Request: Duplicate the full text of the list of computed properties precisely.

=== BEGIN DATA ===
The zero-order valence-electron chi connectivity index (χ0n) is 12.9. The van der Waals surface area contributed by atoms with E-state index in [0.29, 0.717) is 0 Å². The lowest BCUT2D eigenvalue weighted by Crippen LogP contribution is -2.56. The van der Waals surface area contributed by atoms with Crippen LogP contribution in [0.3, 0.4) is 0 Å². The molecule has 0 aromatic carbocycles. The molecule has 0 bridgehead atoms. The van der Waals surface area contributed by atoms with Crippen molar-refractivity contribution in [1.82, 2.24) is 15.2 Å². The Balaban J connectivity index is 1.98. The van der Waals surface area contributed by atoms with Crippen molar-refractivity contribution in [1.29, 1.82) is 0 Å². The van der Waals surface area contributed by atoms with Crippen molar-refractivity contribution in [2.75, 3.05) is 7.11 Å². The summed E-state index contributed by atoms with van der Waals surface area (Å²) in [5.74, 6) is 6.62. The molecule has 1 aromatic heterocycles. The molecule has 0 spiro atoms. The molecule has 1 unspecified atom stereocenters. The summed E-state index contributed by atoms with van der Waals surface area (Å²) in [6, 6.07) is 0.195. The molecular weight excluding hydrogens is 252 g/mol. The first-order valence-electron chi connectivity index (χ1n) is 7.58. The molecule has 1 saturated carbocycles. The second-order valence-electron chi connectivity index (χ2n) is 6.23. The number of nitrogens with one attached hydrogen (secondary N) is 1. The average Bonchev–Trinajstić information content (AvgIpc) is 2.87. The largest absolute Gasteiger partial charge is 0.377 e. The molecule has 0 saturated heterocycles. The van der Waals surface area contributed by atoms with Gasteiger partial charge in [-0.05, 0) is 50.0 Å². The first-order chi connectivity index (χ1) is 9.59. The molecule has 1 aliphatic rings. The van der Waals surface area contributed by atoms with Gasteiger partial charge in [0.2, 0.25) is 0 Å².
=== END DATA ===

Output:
The zero-order valence-electron chi connectivity index (χ0n) is 12.9. The van der Waals surface area contributed by atoms with E-state index in [0.29, 0.717) is 0 Å². The lowest BCUT2D eigenvalue weighted by Crippen LogP contribution is -2.56. The van der Waals surface area contributed by atoms with Crippen LogP contribution in [0.3, 0.4) is 0 Å². The molecule has 0 aromatic carbocycles. The molecule has 0 bridgehead atoms. The van der Waals surface area contributed by atoms with Crippen molar-refractivity contribution in [1.82, 2.24) is 15.2 Å². The Balaban J connectivity index is 1.98. The van der Waals surface area contributed by atoms with Crippen molar-refractivity contribution in [1.29, 1.82) is 0 Å². The van der Waals surface area contributed by atoms with Crippen molar-refractivity contribution in [2.75, 3.05) is 7.11 Å². The summed E-state index contributed by atoms with van der Waals surface area (Å²) in [5.74, 6) is 6.62. The molecule has 1 aromatic heterocycles. The molecule has 0 spiro atoms. The molecule has 1 unspecified atom stereocenters. The summed E-state index contributed by atoms with van der Waals surface area (Å²) in [6, 6.07) is 0.195. The molecular weight excluding hydrogens is 252 g/mol. The first-order valence-electron chi connectivity index (χ1n) is 7.58. The molecule has 1 saturated carbocycles. The second-order valence-electron chi connectivity index (χ2n) is 6.23. The number of nitrogens with one attached hydrogen (secondary N) is 1. The average Bonchev–Trinajstić information content (AvgIpc) is 2.87. The largest absolute Gasteiger partial charge is 0.377 e. The molecule has 0 saturated heterocycles. The van der Waals surface area contributed by atoms with Gasteiger partial charge in [-0.05, 0) is 50.0 Å². The first-order chi connectivity index (χ1) is 9.59. The molecule has 1 aliphatic rings. The van der Waals surface area contributed by atoms with Gasteiger partial charge in [0.2, 0.25) is 0 Å².